Such continuous variables do not conform to the assumptions of clustering algorithms but can be effectively modeled as latent factors. For example, cell-cycle variation has been repeatedly discovered in single-cell data, both using sophisticated latent variable models (Buettner *et al.*, 2015) and simple Principle Component Analysis (PCA) (Kowalczyk *et al.*, 2015).

Of course, cell-type identity can also be thought of as a latent factor and this observation underlies the popularity of Independent Component Analysis (ICA) in single-cell pipelines. Unlike PCA which seeks directions that maximize variance, ICA finds maximally independent or maximally non-Gaussian directions (Hyvärinen and Oja, 2000).This property is well suited for the analysis of single-cell datasets as directions that maximally separate cell types are multi-modal and thus highly non-Gaussian. For this reason ICA is used as dimensionality reduction pre-processing step (Butler *et al.*, 2018). However, the ICA formulation is not a proper likelihood framework as it has no reconstruction error. A side effect of this is that it requires a loading orthogonalization step to prevent latent variables from collapsing. This rigid formulation restricts the interpretability of individual components a criticism is also valid for PCA/SVD. For the case of PCA/SVD, there are a number of alternative factor analysis methods that produce more interpretable components by relaxing orthogonality and introducing additional constraints, for example, NMF (Lee and Seung, 1999) and SPC (Witten *et al.*, 2009). It is natural to ask if analogous approaches can be applied to find interpretable multi-modal factors.

We propose **N**on-negative **I**ndependent **F**actor **A**nalysis (NIFA) that combines properties of ICA, PCA and NMF. As illustrated in Fig. 1, our approach simultaneously models uni- and multi-modal factors thus isolating discrete cell-type identity and continuous pathway-level variations into separate components. Furthermore, our model constrains the factor loading to be non-negative providing greater biological interpretability.

## 2 Methods overview

### 2.1 The statistical model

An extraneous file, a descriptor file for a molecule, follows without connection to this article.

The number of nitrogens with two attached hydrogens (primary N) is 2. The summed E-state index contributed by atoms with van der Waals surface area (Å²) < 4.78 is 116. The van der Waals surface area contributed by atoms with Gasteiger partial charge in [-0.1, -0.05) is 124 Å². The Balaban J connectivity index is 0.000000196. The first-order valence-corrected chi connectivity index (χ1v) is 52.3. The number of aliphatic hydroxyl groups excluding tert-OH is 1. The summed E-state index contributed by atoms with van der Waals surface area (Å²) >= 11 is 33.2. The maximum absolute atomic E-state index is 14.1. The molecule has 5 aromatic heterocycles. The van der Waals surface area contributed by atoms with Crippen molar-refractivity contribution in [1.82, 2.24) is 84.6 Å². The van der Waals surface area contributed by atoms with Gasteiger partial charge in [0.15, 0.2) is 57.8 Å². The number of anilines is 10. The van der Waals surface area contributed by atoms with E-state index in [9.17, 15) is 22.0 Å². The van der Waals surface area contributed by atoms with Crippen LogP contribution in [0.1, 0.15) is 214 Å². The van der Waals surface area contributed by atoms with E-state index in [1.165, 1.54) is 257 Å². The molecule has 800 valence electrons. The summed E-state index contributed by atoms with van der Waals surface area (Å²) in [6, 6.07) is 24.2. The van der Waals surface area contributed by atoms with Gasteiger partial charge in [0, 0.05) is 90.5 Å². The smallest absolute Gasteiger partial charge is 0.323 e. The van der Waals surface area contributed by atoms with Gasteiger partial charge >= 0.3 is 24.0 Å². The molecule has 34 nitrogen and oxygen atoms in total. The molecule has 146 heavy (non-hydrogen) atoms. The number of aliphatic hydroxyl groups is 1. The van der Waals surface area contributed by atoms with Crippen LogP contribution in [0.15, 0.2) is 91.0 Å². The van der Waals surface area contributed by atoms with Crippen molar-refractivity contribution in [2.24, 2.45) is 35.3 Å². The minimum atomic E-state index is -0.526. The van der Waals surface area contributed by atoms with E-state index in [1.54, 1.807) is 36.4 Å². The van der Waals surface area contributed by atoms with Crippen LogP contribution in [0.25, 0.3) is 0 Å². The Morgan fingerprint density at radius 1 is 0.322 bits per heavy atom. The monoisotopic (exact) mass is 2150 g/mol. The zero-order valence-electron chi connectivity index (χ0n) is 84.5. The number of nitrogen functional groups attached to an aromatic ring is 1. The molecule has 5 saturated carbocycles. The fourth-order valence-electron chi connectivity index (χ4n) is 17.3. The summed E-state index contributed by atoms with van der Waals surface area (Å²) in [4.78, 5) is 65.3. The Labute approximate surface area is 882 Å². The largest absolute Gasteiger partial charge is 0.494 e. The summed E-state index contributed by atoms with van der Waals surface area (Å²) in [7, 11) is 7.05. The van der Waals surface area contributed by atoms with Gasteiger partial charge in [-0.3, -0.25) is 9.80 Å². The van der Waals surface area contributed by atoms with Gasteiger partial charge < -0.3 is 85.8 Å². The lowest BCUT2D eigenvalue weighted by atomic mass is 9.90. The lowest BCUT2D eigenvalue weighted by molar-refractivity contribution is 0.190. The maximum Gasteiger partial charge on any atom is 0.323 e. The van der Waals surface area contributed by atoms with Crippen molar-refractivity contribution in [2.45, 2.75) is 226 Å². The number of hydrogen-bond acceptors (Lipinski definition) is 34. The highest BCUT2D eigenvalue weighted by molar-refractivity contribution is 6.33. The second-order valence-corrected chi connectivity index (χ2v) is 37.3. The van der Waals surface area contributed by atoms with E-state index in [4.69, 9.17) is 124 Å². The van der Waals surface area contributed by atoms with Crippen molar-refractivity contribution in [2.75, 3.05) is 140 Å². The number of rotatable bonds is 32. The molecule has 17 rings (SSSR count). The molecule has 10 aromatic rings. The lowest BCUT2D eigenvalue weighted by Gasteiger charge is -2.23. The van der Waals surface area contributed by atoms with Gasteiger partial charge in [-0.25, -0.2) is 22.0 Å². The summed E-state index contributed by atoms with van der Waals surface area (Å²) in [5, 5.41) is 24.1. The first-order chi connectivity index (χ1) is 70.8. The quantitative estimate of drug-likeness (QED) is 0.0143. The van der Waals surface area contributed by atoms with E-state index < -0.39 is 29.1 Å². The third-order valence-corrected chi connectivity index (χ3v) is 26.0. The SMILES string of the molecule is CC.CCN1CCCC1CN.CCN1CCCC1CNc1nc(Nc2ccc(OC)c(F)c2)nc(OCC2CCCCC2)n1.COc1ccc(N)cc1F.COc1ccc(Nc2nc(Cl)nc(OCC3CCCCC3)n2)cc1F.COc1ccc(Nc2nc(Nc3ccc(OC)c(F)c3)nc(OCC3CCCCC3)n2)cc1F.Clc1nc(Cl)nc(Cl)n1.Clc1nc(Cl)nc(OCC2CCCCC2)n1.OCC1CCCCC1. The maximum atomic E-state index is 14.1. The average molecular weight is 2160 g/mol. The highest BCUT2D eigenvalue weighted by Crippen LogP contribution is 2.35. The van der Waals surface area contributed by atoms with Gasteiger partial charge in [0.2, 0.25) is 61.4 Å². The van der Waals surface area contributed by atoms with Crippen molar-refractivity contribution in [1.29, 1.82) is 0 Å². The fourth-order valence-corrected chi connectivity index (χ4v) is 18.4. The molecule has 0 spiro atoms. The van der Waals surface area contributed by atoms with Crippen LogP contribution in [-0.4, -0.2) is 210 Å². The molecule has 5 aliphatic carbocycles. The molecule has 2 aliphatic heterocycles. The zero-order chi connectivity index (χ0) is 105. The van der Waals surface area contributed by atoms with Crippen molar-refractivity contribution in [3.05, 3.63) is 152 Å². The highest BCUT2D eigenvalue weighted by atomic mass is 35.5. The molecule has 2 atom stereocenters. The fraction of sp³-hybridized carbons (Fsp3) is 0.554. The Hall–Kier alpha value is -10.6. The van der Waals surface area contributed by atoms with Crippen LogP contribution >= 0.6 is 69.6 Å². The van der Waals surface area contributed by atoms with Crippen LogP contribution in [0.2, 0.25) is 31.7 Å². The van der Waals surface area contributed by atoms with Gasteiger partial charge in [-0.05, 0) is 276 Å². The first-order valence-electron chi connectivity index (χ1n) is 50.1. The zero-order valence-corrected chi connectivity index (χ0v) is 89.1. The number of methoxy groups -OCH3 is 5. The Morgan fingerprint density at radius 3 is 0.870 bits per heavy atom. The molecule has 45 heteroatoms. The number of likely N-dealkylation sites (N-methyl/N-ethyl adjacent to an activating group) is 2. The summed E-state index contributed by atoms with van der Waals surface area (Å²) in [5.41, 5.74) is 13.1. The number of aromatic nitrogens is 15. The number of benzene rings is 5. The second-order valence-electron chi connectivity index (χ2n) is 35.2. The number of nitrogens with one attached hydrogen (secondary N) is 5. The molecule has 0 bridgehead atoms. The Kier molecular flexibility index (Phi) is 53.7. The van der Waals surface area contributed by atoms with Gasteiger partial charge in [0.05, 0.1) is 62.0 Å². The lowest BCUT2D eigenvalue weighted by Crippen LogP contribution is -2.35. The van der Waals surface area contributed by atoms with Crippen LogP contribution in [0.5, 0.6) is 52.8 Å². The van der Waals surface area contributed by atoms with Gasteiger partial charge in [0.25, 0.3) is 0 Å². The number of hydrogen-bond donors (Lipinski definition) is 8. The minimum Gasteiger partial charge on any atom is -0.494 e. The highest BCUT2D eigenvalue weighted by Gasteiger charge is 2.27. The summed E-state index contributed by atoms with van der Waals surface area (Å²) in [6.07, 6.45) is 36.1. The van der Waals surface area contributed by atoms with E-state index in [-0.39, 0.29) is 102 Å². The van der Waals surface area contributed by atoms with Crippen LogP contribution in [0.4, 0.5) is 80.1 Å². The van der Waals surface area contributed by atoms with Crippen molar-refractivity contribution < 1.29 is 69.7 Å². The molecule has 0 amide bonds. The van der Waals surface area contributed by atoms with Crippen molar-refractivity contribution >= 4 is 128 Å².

*X* represents a scRNA-seq matrix with dimension *P*-by-*N*, where *P* is the number of genes and *N* is the number of cells. Given *X*, we want to infer *A* which denotes loading matrix with dimension *P*-by-*K* and *S* which stands for sources or latent variables with dimension *K*-by-*N*. We denote the *n*_{th} column of *X* as *X*_{n} = (*X*_{1n}, X_{2n}, …, X* _{Pn}*)

^{T}, the

*j*

_{th}row of

*A*as and the

*n*

_{th}column of

*S*as

*S*

_{n}= (

*S*

_{1n}, S

_{2n}, …, S

_{Kn})

^{T}(see Fig. 2).We assume the noise model to be Gaussian with a single precision parameter

*β*.

### 2.2 The prior distribution

Each latent variable is associated with *M* component distributions which we assume follows a Gaussian distribution with *μ*_{im} as the mean and *σ*_{im} as the inverse of the variance. *ϵ*_{imn} is a set of binary latent variables, and . If *S*_{in} is generated from component *j*, then *ϵ*_{imn} = 1 if *m* = *j* and *ϵ*_{imn} = 0 if *m* ≠ *j*.

The loading matrix *A* is modelled with a truncated normal prior where *a* = 0 and *b* = *∞* indicating each entry *A*_{ji} falls within the interval [0, *∞*). *η* and *λ* denotes the mean and the inverse of the variance. Φ(*·*) is the cumulative distribution function of the standard normal distribution.

The dependency structure of the IFA model is summarized in Fig. 3. We assume the noise parameter *β* comes with a Gamma prior with parameter *a*_{β} and *b*_{β}. The membership indicator *ϵ*_{imn} comes with a Bernoulli prior with mixing proportion *π*_{im}. The *μ*_{im} is assumed to follow a Gaussian distribution with parameters *ρ*_{im} and *φ*_{im} and the inverse of the variance *σ* comes with a Gamma distribution with parameters and.